Posted onDecember 10/2014
Many people are under the impression that once you reach a certain age, you won’t be able to qualify for a mortgage. Although there is some logic tied to that myth, it doesn’t make it true.
In fact, as long as you’re a legal adult (over the age of 18), it’s illegal for a mortgage lender to decline you based on your age—regardless of being 21, 60, or 99-years-old, you can’t be denied a mortgage because of your age.
But this isn’t to say that mortgage lenders are obligated to offer you a loan. Even if you’re in the prime of your life, you’ll have to prove to your lender that you can afford your mortgage and that the odds of you going into foreclosure are slim.
Here are the factors that lenders do look at:
Debt to Income Ratios
Most lenders expect that your total monthly debts will equal no more than 36 percent of your gross income. This includes credit card payments, student loans, and of course, your estimated mortgage payments.
For this reason, it’s most beneficial to pay off the rest of your debts before you apply for a mortgage. It will greatly increase your chances of securing the mortgage you need.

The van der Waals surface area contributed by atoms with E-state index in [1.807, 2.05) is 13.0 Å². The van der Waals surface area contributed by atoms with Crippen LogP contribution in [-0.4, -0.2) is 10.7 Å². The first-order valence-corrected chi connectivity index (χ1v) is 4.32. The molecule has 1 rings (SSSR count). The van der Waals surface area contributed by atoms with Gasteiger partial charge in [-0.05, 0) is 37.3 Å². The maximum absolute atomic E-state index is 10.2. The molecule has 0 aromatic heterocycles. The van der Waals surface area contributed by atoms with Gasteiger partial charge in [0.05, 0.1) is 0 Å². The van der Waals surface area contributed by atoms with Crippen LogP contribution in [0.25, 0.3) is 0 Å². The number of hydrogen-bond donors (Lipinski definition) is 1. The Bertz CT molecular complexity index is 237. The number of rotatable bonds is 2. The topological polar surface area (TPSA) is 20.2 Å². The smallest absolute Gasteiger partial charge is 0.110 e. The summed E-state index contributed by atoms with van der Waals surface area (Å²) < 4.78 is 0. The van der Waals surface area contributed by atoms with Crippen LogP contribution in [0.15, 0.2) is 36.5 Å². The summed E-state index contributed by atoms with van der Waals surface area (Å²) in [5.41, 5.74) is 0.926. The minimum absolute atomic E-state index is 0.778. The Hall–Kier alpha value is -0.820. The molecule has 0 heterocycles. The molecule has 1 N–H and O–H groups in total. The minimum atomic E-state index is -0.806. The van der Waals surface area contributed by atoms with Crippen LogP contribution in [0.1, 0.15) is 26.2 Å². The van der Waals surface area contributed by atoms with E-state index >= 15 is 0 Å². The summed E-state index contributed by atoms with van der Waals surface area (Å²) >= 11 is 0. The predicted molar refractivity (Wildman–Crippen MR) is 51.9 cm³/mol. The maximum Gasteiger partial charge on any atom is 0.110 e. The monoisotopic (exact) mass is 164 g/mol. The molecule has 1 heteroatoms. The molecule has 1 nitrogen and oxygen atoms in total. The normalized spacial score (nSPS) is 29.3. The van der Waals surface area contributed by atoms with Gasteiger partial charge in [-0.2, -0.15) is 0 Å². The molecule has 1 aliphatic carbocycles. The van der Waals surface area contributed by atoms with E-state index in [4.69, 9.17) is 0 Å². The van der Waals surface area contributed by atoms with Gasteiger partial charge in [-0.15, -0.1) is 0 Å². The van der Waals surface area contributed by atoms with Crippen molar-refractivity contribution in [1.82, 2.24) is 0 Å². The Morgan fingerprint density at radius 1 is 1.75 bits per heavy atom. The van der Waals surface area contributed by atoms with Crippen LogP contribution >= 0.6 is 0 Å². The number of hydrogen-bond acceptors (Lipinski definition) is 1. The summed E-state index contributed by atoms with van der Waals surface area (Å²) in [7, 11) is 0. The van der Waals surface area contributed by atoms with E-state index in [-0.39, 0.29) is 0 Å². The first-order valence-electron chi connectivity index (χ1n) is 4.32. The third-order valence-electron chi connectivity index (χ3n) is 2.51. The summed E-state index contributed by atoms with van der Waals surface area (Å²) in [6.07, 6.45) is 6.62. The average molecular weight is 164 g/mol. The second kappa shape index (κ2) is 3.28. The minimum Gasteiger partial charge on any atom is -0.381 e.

Mortgage lenders also want your mortgage to take less than 28 percent of your monthly income. In other words, the more money you’re bringing in per month—the more likely you are to get approved for a mortgage loan.
This is where age can make a difference. Not necessarily in terms of the chances of you getting a loan, but rather, when it comes to what income you’re including.
For most people between the ages of 20-50, the majority of their monthly income will come from their employee salary. On the flipside, many people retire in their 50s and 60s, after which their income will mainly be comprised of pension payments, high interest savings incomes, investment incomes, and other sources.
No matter how old you are, the most important part of your mortgage payment is going to be your credit score. As is the case with any loan, the higher your credit score, the more credit you’ll be able to secure. Most mortgage lenders consider anything above around 740 to be a good credit score.
If you’re currently falling below that, try to increase your score as much as possible before applying for a loan. You can do this buy using credit, and making regular large payments to bring down your debt at a favorable rate.